Created in 2014, Carpe Diem Emmie is a Midlands based Lifestyle, Theatre and Travel blog. Ran by Emmie, a 28 year old woman based in rural Leicestershire.

In the day Emmie works in a primary school where she is passionate about inclusion and mental health. In the evening she escapes to the cultural world.

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INTERVIEW | Pawlet Brookes, Let's Dance International Frontiers (LDIF) 2018.

Leicester, UK
Between 29 April - 12 May the Let's Dance International Frontiers (LDIF) 2018 will celebrate eight years of collating innovative dance from around the world to the city of Leicester. The 2018 festival focuses on Ancestral Voices: Dance Dialogues. The programme involves discussion, performances, workshops, masterclasses, and films. The festival also reflects upon the rich traditions of dance from the African and African Caribbean diaspora and celebrates the pioneers behind groundbreaking dance internationally. The artists involved in LDIF18 come from Cuba, Haiti, Jamaica, Senegal, Trinidad, UK, and Zimbabwe. 

Ahead of the festival, I caught up with the festival's Artistic Director, Pawlet Brookes about this year's fantastic line-up and the history of the festival. 

So Let’s Dance International Frontiers is back for its eighth year, can you tell us a little bit about its foundations and what it showcases?
Let’s Dance International Frontiers, as the name might suggest, is international in its perspective, and we ensure that is reflected in our work by showcasing artists from around the world and bringing diversity to the forefront in dance. We launch each year on International Dance Day, 29 April and then runs for ten days throughout May.

The idea for the festival grew out of a trip I took with my daughter to see a dance performance in a nearby city, and I thought “we could do this in Leicester” because many years ago Leicester used to have a dance festival. It grew from there, and over the last few years, the festival has developed into its present form with documentary films, workshops and masterclasses, our annual conference, and performances ranging from emerging artists to international acclaimed dance companies.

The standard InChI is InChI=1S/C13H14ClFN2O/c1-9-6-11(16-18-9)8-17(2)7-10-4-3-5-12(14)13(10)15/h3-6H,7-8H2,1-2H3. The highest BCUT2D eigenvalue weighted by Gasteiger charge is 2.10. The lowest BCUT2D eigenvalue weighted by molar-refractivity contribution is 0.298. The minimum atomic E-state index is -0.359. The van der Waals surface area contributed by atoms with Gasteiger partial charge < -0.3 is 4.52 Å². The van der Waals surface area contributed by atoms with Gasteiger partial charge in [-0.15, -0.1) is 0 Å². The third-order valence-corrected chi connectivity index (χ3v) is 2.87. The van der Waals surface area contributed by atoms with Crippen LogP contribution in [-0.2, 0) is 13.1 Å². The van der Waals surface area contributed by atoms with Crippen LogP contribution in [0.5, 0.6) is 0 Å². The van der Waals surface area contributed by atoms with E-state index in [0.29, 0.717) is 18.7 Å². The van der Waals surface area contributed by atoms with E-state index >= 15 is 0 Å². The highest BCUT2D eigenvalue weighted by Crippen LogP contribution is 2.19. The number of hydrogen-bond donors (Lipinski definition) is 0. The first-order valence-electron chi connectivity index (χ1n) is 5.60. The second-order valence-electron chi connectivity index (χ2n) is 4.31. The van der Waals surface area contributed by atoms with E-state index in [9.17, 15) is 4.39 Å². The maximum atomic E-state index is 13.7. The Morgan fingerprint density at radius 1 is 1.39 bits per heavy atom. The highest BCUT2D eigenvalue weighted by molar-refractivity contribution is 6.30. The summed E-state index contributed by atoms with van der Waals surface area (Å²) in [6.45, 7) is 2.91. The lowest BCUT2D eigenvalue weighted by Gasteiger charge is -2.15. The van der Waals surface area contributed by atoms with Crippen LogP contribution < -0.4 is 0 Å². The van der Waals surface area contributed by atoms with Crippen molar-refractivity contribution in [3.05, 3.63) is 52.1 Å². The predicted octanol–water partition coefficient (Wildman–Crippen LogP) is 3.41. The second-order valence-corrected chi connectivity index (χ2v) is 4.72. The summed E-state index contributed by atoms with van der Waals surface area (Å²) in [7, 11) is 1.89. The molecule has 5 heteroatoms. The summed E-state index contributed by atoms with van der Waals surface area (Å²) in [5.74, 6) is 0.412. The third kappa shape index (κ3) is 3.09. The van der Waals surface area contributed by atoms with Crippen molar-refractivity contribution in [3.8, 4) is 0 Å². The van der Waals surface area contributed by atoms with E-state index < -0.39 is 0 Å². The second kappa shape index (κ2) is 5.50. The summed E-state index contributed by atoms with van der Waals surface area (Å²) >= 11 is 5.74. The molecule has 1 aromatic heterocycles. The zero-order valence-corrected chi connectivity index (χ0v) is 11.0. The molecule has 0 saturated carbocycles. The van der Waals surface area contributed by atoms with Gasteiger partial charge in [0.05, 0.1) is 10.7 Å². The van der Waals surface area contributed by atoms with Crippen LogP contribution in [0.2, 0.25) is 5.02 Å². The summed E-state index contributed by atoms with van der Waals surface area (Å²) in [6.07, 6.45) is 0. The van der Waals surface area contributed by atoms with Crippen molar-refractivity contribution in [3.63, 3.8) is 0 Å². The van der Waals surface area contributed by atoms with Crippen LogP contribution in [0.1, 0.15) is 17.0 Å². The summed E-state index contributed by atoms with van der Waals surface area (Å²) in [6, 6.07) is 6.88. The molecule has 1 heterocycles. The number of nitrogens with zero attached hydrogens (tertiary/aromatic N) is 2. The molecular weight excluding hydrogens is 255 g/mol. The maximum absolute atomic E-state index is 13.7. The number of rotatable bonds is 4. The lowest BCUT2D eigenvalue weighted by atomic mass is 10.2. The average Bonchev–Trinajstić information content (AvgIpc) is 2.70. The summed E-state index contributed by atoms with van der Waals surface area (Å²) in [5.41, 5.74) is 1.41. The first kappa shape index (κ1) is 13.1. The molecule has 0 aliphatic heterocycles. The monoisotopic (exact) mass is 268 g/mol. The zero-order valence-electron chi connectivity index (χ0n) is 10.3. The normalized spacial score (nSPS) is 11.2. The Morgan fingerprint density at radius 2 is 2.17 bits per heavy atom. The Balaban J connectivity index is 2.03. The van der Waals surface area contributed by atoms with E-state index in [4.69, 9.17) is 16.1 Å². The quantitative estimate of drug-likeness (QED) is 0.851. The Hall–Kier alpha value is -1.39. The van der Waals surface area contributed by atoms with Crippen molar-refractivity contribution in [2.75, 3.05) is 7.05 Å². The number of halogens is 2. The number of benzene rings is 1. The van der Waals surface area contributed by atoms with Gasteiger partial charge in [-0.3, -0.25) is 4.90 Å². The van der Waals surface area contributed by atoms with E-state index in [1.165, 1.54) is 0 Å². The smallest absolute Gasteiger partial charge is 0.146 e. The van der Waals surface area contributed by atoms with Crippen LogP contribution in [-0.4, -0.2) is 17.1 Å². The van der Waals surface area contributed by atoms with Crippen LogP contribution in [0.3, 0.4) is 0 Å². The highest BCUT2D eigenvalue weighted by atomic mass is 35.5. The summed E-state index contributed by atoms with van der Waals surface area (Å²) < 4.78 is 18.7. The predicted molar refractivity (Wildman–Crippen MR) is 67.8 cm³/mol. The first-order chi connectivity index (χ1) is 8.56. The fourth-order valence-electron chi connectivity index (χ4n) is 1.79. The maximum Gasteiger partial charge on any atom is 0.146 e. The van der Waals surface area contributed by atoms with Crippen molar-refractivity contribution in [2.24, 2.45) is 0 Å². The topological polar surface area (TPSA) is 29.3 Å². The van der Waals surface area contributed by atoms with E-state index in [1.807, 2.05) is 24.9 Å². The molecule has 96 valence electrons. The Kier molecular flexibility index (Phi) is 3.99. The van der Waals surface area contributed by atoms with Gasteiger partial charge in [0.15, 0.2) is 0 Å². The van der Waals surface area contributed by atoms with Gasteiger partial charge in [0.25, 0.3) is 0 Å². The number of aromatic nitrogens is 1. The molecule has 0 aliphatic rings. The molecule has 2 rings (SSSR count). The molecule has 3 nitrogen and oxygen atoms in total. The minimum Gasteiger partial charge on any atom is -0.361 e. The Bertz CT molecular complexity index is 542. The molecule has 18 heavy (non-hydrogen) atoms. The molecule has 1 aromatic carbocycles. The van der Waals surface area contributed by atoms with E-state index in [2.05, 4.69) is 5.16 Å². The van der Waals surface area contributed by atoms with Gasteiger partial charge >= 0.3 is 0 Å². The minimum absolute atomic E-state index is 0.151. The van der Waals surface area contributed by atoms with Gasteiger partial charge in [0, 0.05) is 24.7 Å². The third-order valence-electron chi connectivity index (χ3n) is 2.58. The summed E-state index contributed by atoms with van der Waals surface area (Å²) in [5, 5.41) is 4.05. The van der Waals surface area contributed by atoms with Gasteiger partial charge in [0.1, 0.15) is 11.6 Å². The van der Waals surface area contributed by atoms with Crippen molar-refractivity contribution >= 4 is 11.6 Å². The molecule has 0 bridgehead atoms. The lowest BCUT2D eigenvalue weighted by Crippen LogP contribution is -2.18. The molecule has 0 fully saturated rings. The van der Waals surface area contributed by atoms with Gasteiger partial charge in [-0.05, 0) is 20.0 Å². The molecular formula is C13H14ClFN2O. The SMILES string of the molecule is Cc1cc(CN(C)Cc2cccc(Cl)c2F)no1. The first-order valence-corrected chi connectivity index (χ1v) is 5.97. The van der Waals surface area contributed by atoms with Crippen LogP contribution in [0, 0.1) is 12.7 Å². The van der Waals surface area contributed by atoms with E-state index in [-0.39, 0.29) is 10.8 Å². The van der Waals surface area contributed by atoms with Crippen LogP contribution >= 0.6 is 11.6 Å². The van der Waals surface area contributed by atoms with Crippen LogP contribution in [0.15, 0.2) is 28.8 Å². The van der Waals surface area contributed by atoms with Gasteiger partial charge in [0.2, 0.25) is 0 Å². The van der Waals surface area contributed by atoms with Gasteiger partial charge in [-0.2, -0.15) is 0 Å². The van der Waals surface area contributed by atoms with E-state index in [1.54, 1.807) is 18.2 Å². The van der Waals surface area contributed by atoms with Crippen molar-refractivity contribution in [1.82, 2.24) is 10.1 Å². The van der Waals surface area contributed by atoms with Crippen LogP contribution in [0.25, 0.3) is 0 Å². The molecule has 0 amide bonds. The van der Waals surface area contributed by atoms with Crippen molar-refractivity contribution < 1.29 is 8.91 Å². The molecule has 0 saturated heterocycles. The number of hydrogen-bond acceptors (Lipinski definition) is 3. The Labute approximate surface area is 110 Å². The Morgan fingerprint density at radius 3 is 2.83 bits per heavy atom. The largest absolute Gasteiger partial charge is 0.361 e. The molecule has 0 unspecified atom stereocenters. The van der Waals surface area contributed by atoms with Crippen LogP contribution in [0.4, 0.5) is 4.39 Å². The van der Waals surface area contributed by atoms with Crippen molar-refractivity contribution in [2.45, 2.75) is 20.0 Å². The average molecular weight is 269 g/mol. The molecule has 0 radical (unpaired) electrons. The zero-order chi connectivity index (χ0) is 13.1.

The festival reflects on traditions of dance from the African and African diaspora, what made you focus on that area of dance primarily in your work?
Although our programming isn’t exclusive, our work does have a certain focus on dance from the African and African Caribbean diaspora. This has really grown out of a need to increase diverse programming in the mainstream. For example, there are amazing companies such as PHILADANCO, who featured in LDIF last year, who have been around for forty years, and are essentially a major training ground for African American dancers, who go on to dance with companies such as Alvin Ailey American Dance Theater and Dance Theatre of Harlem. Before last year, PHILADANCO had never performed in the UK before.

Germaine Acogny, who will be our headline performance for LDIF18, is a trailblazer in contemporary
African dance but hasn’t performed in the UK for many years. Many African and African Caribbean practitioners are still not being recognised in the mainstream, despite making huge contributions to the international dance ecology, and we are trying to change that and also preserve that legacy. This year’s theme Ancestral Voices: Dance Dialogues is about reflecting upon the rich traditions of dance from the African and African Caribbean diaspora, celebrating pioneers from Cuba, Haiti, Jamaica, Senegal, Trinidad, Zimbabwe, and also celebrating that presence in the UK. Many of the artists involved are exploring and honouring their own heritage and traditions while simultaneously making that exploration contemporary; they’re also codifying techniques to pass onto the next generation. For instance, Antoinette Stines is the creator of Antech, a Caribbean dance technique that encompasses traditions such as Kumina and drills down on technique not dissimilar to ballet. Namron is one of the founders of London Contemporary Dance, and has been instrumental in the development of contemporary dance in the UK, and we need to recognise and celebrate this.

The work is from all over the globe, how do you select those artists and their work to bring to your festival? How long is that process?
We seek out artists who are trailblazers, those who are shaping the international dance ecology and we like to build up a relationship with the artists we work with, providing a mix of new and old faces, but we always programme within the theme and the performances all link in some way, and the festival itself has developed a force of its own, which we are only just starting to realise. Germaine Acogny, for example, approached us about her interest in being a part of the festival, and we jumped at the chance to have her as she is such a tour de force. Nora Chipaumire, featured as part of the panel at last year’s conference and we just clicked with our shared goals.